Digital nomading is so-hot-right-now, and on my journey I learned a few things that I wish I had known from the start. These are my opinions. Your mileage may vary.
You might just wanna do it for the YOLO of it, and that’s fine too. I find that having a meaningful reason why I’m doing this helps in tough times—and there are more intense times than at home, for sure.
“He who has a why to live for can bear almost any how.” — Nietzsche
Personally, I love to travel, experience new cultures, expand my horizons, and enjoy life. I loathe nationalism, conservative closed-mindedness, and the daily grind. Digital nomading to me represents the idea of being a global citizen and ultimate freedom. A sort of Marco Polo with a laptop.
Remembering your reason helps when you go through a rough patch: feeling isolated, sickness, feeling outside your comfort zone. I don’t think I would enjoy “just coasting around” without it having a purpose or a greater philosophy tying it all together. Stories are powerful like that.
Becoming a digital nomad
There’s tons of blog posts about this only a Google search away. I’m not gonna beat a dead horse, especially because I know it’s not as easy as all the digital nomads make it out to be.
I know a ton of highly talented people who would like to have a location-independent lifestyle but haven’t been able to get a lucky break with finding remote work. If you’re in that camp, I feel for ya. I’ve been in the same boat for years. It’s a dog eat dog world out there, and no one will hand you a remote job on a platter. You’ll just have to fight for it.
I’ve managed to find two great remote jobs via AngelList. I’ve kept my eye on remoteok and We Work Remotely, and others but AngelList has been by far the best for me. One word of warning is that you’ll have to scout these companies yourself because a lot of them set themselves up as “the next great thing” while they’re hardly making ends meet, yet they’re hiring anyway hoping things’ll change in the next 6 months for them. Make sure to ask them about their financial status! You don’t want to be joining a dying startup.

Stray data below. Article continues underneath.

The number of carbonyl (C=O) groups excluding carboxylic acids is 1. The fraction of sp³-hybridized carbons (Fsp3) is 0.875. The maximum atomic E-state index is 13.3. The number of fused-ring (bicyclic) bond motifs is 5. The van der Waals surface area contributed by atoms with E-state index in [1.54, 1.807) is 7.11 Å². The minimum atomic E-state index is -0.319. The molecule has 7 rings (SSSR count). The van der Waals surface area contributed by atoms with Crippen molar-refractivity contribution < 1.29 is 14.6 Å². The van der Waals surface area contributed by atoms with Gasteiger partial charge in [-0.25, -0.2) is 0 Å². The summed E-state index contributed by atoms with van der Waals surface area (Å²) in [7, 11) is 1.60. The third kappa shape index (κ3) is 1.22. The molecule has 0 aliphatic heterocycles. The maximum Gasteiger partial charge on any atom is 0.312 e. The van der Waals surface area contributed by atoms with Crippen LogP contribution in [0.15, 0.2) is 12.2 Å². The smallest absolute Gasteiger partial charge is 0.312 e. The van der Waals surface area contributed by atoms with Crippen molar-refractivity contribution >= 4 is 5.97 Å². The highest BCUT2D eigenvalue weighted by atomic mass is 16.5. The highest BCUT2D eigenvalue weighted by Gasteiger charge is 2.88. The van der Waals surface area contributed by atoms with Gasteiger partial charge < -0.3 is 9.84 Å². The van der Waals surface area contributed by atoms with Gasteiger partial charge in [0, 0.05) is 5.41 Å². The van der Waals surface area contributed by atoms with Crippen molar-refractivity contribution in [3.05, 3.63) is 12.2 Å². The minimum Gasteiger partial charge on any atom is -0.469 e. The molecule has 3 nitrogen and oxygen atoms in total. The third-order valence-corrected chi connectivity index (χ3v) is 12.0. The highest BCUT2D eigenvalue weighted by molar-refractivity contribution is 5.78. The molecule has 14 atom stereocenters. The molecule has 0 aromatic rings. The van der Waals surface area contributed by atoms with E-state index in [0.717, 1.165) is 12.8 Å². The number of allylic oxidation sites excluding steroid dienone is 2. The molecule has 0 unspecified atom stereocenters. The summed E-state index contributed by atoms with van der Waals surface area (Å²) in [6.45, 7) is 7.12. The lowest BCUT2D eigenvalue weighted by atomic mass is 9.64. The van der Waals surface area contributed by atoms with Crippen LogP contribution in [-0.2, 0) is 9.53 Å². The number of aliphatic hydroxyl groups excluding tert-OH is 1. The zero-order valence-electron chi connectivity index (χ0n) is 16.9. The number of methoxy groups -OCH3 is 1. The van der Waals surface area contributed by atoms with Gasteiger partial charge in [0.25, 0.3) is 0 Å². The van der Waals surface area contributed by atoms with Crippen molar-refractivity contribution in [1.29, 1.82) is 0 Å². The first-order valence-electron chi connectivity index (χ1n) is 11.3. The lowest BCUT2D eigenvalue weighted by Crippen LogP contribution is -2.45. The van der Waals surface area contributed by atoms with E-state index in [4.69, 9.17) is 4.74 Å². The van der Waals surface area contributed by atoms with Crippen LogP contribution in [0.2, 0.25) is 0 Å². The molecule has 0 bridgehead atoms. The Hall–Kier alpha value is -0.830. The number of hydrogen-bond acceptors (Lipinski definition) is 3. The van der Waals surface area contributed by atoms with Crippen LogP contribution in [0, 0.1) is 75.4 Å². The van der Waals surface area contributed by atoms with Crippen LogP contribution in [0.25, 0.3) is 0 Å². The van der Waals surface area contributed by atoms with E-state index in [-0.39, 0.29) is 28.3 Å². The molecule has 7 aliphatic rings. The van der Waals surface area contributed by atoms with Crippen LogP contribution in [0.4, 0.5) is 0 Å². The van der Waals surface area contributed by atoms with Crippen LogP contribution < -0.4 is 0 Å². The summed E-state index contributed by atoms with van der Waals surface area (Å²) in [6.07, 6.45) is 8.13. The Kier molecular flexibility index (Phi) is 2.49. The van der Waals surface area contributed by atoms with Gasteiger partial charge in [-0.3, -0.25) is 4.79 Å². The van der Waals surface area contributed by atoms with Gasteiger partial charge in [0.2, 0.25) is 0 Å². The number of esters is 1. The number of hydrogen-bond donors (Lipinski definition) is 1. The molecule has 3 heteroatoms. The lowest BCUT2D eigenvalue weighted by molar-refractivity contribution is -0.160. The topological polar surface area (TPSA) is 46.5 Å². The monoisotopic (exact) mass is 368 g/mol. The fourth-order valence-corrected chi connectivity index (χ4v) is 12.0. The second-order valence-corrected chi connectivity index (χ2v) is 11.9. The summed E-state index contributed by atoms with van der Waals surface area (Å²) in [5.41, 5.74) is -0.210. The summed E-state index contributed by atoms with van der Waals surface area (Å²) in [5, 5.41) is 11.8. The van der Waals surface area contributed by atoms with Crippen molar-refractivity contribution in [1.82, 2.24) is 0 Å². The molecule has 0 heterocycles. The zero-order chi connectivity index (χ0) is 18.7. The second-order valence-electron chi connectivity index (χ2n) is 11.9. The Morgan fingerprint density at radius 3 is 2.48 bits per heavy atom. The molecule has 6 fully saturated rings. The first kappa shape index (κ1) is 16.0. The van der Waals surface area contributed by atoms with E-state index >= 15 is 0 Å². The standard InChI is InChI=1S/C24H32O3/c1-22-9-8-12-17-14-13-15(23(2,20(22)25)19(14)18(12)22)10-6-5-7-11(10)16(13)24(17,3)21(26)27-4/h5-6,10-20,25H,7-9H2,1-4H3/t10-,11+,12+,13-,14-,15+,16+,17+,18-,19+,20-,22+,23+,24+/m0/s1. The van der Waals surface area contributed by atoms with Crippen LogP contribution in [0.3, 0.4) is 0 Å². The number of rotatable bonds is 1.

Choosing a destination
Here’s my formula:
Great digital nomading location:
(Progressive, open-minded people + beautiful nature +
interesting culture + hipster friendly for like-minded people, healthy food, yoga, spirituality) / cost of living and getting there
Cost of living
Having lived in some pretty expensive places in my life, “rent” has suddenly become a lot cheaper. And when I really do my diligence, it can be cheaper by a factor of about 4x. Financial independence to me is core to the feeling of freedom, and this is one of the top variables in my formula.
It’s important to factor in the cost of getting there as well. If accommodation costs EUR €500, but the flight there costs another EUR €500, then the cost for “rent” that month is € 1,000.
Plus you have to factor in that everything is more expensive in the first month in a new city. You’re new, fall for tourist traps no matter how many blogs you read, and it takes a while to get adjusted.
Finding a place
Like almost every other digital nomad I use Nomad List to look for inspiration for places to go.
The best cities to live and work remotely for Digital Nomads, based on cost of living, internet speed, weather and…
It’s a valuable tool to start the inspiration process, but I don’t take it as gospel. Same with internet blogs. For example, I went to Taghazout, Morocco after seeing it highly rated there and reading tons of great blog posts about it online:
Taghazout for Digital Nomads
This is a very laidback fisher village. Compared to the crowded places in Agadir and Marrakech this town is way better…
How Morocco Has Become A Thriving Creative Hub For Digital Nomads
This coworking space and incubator is in an old textile mill in the industrial district of Sidi Ghanem, and it also…
Long story short, I went home early because I didn’t like it there. But 95% of the reviews online were positive. What’s nice for one person isn’t nice for another, no matter what people say online. I mean we all kinda know that, right? But what surprised me was how vastly different my impression was to other nomads.
Figure out what is an minimum requirement for you. Regarding things like cleanliness, drinkable tap water, safety, weather, culture etc. And don’t feel lesser listening to Western hippie philosophies of “push yourself beyond your horizon” and “step out of your comfort zone” and all that shit.
If you’re a woman you’re not gonna have a good time in an Arab country by yourself. No matter how many blog posts promise otherwise. Sure you might throw the dice, and get lucky and everything turns out fine, but why risk it?